Here's a baby Marina de Chioggia.

A Winter Luxury Pumpkin.

And a Black Futsu.

Here's an upcoming exciting thing. There are two peach trees in my Mom, Brother, and Sister in Law's plot on Main Street. They never produced until this year when they decided to prune them way back early in the spring. They're loaded! I can't wait for peaches!!!

And the last garden on the tour - our new house on Marquette Street. We move in in only two weeks!

The tomatoes have been poisoned by the Black Walnut tree in the neighbor's back yard. We should have know better than to plant tomatoes here - our new landlords warned us. The tomatoes grew like crazy until their roots got big enough to contact the Walnut's. Black Walnut trees' roots are poisonous to tomatoes. The tomatoes that are the worst off are nearest the tree, the ones on the right are farther away.... Next year we'll grow our tomatoes in pots.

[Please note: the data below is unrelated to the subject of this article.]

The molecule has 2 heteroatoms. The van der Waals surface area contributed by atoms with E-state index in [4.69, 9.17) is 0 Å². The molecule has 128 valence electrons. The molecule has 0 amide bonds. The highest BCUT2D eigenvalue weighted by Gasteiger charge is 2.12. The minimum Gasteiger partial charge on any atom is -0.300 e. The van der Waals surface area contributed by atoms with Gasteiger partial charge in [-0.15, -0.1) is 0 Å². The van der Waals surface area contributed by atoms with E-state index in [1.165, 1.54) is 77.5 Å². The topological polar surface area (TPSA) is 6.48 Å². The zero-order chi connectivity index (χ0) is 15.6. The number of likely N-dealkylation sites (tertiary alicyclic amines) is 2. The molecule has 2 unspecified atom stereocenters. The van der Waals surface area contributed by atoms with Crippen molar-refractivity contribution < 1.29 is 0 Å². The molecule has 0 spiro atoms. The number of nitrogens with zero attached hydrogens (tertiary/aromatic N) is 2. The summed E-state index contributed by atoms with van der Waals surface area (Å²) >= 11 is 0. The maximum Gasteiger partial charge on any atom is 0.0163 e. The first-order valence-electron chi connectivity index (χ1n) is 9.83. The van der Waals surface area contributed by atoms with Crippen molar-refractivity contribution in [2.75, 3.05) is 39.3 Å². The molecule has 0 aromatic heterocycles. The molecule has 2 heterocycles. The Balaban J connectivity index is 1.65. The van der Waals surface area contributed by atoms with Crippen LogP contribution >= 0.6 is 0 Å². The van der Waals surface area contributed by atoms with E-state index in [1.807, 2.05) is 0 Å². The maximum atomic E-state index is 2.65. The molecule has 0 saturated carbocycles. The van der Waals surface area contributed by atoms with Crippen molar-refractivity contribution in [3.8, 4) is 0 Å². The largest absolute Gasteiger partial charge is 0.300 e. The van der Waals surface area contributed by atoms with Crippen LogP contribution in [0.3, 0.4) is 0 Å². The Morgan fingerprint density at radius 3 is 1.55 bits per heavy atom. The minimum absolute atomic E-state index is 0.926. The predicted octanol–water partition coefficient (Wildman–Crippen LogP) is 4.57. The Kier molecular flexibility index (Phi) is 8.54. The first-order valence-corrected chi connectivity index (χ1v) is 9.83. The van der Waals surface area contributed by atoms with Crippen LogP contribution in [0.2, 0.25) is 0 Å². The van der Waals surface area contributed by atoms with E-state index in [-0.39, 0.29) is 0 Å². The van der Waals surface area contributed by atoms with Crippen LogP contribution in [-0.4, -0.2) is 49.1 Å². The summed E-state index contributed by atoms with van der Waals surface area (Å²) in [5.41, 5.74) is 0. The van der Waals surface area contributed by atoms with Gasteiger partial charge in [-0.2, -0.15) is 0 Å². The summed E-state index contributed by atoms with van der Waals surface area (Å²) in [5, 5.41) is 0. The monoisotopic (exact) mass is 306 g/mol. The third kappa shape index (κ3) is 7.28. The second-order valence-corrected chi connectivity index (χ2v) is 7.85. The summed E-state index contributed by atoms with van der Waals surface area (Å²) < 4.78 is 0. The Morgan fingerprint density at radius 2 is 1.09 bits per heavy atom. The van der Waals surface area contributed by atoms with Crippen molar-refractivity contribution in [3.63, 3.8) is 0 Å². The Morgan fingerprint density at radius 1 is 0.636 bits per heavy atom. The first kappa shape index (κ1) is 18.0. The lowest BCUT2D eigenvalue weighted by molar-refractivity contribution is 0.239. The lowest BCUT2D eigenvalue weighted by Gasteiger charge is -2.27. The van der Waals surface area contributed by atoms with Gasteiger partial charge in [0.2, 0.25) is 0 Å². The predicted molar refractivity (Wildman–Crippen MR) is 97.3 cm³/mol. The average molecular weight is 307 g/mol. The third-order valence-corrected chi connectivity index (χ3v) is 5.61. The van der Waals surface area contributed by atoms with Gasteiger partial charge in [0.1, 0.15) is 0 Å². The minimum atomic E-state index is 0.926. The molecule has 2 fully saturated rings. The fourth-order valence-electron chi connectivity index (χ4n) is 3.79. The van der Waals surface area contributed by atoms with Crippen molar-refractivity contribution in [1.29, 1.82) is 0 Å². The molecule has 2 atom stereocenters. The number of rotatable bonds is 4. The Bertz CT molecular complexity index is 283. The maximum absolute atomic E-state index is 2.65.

Despite being half dead, I think some of the cherry tomatoes that have already set are going to ripen. At least we'll have a few!

The root crops are doing well.

I pulled a few small turnips for dinner last night. Delicious!

The beets are also looking beautiful. These will be just about ready to eat when we move in.

The eggplant also looks good.

I've never grown eggplant before. How exciting to find baby eggplants - they've got to be just about the cutest vegetable around!

Here is the chicken coop, awaiting the arrival of the chicks! It's filthy right now - the old tenant still hasn't cleaned it out from the chickens he had there. I've been assured that it will be clean and ready for my babies in a few short weeks.
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Baby Chicks, Part Two